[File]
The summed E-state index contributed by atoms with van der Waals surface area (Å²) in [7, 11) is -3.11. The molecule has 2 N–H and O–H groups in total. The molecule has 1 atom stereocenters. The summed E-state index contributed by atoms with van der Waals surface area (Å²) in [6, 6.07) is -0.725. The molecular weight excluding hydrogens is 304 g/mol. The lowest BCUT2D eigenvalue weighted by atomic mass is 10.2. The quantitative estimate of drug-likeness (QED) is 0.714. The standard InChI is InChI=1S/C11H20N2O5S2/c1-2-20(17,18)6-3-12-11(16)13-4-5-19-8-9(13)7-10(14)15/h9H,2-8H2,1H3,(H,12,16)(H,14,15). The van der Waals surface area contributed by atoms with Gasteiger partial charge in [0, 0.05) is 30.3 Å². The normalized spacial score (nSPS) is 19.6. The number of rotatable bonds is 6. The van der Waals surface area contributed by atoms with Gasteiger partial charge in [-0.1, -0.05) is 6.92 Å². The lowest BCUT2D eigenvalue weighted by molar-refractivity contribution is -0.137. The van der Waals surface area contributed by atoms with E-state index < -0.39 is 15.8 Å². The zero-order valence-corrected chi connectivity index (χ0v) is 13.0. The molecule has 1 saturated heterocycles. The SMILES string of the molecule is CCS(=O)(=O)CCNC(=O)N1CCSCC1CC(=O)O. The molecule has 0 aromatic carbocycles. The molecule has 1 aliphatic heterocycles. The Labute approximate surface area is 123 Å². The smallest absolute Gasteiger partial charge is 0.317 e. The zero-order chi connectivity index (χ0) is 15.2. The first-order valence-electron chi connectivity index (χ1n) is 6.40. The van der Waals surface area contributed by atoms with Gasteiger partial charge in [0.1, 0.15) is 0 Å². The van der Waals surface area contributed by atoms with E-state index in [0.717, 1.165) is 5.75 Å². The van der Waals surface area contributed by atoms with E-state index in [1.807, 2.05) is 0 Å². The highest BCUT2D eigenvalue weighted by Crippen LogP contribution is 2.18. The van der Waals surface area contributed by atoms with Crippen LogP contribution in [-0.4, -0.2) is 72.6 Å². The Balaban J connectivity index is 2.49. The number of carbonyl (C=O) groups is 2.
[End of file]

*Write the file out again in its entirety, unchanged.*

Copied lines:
The summed E-state index contributed by atoms with van der Waals surface area (Å²) in [7, 11) is -3.11. The molecule has 2 N–H and O–H groups in total. The molecule has 1 atom stereocenters. The summed E-state index contributed by atoms with van der Waals surface area (Å²) in [6, 6.07) is -0.725. The molecular weight excluding hydrogens is 304 g/mol. The lowest BCUT2D eigenvalue weighted by atomic mass is 10.2. The quantitative estimate of drug-likeness (QED) is 0.714. The standard InChI is InChI=1S/C11H20N2O5S2/c1-2-20(17,18)6-3-12-11(16)13-4-5-19-8-9(13)7-10(14)15/h9H,2-8H2,1H3,(H,12,16)(H,14,15). The van der Waals surface area contributed by atoms with Gasteiger partial charge in [0, 0.05) is 30.3 Å². The normalized spacial score (nSPS) is 19.6. The number of rotatable bonds is 6. The van der Waals surface area contributed by atoms with Gasteiger partial charge in [-0.1, -0.05) is 6.92 Å². The lowest BCUT2D eigenvalue weighted by molar-refractivity contribution is -0.137. The van der Waals surface area contributed by atoms with E-state index < -0.39 is 15.8 Å². The zero-order valence-corrected chi connectivity index (χ0v) is 13.0. The molecule has 1 saturated heterocycles. The SMILES string of the molecule is CCS(=O)(=O)CCNC(=O)N1CCSCC1CC(=O)O. The molecule has 0 aromatic carbocycles. The molecule has 1 aliphatic heterocycles. The Labute approximate surface area is 123 Å². The smallest absolute Gasteiger partial charge is 0.317 e. The zero-order chi connectivity index (χ0) is 15.2. The first-order valence-electron chi connectivity index (χ1n) is 6.40. The van der Waals surface area contributed by atoms with Gasteiger partial charge in [0.1, 0.15) is 0 Å². The van der Waals surface area contributed by atoms with E-state index in [0.717, 1.165) is 5.75 Å². The van der Waals surface area contributed by atoms with E-state index in [1.807, 2.05) is 0 Å². The highest BCUT2D eigenvalue weighted by Crippen LogP contribution is 2.18. The van der Waals surface area contributed by atoms with Crippen LogP contribution in [-0.4, -0.2) is 72.6 Å². The Balaban J connectivity index is 2.49. The number of carbonyl (C=O) groups is 2.